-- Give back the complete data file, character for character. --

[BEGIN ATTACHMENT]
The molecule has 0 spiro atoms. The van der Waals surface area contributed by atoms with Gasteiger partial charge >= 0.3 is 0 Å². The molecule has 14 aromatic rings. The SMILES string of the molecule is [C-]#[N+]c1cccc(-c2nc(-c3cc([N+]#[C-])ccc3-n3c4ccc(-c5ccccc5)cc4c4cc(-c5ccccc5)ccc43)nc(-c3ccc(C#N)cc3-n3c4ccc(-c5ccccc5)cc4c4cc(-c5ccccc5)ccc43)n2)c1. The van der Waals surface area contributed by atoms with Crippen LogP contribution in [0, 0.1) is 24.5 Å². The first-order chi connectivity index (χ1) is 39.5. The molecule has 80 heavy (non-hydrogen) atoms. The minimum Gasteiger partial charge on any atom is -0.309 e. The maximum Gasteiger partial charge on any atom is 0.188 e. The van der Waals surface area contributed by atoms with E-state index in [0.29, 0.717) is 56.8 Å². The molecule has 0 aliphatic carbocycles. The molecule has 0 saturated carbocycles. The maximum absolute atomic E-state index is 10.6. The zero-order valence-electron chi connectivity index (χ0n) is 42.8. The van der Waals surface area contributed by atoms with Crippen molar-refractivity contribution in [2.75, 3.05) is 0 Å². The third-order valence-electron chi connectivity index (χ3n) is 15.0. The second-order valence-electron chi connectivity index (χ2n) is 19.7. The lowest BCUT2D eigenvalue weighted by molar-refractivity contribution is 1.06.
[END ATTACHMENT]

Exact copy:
The molecule has 0 spiro atoms. The van der Waals surface area contributed by atoms with Gasteiger partial charge >= 0.3 is 0 Å². The molecule has 14 aromatic rings. The SMILES string of the molecule is [C-]#[N+]c1cccc(-c2nc(-c3cc([N+]#[C-])ccc3-n3c4ccc(-c5ccccc5)cc4c4cc(-c5ccccc5)ccc43)nc(-c3ccc(C#N)cc3-n3c4ccc(-c5ccccc5)cc4c4cc(-c5ccccc5)ccc43)n2)c1. The van der Waals surface area contributed by atoms with Crippen LogP contribution in [0, 0.1) is 24.5 Å². The first-order chi connectivity index (χ1) is 39.5. The molecule has 80 heavy (non-hydrogen) atoms. The minimum Gasteiger partial charge on any atom is -0.309 e. The maximum Gasteiger partial charge on any atom is 0.188 e. The van der Waals surface area contributed by atoms with E-state index in [0.29, 0.717) is 56.8 Å². The molecule has 0 aliphatic carbocycles. The molecule has 0 saturated carbocycles. The maximum absolute atomic E-state index is 10.6. The zero-order valence-electron chi connectivity index (χ0n) is 42.8. The van der Waals surface area contributed by atoms with Crippen molar-refractivity contribution in [2.75, 3.05) is 0 Å². The third-order valence-electron chi connectivity index (χ3n) is 15.0. The second-order valence-electron chi connectivity index (χ2n) is 19.7. The lowest BCUT2D eigenvalue weighted by molar-refractivity contribution is 1.06.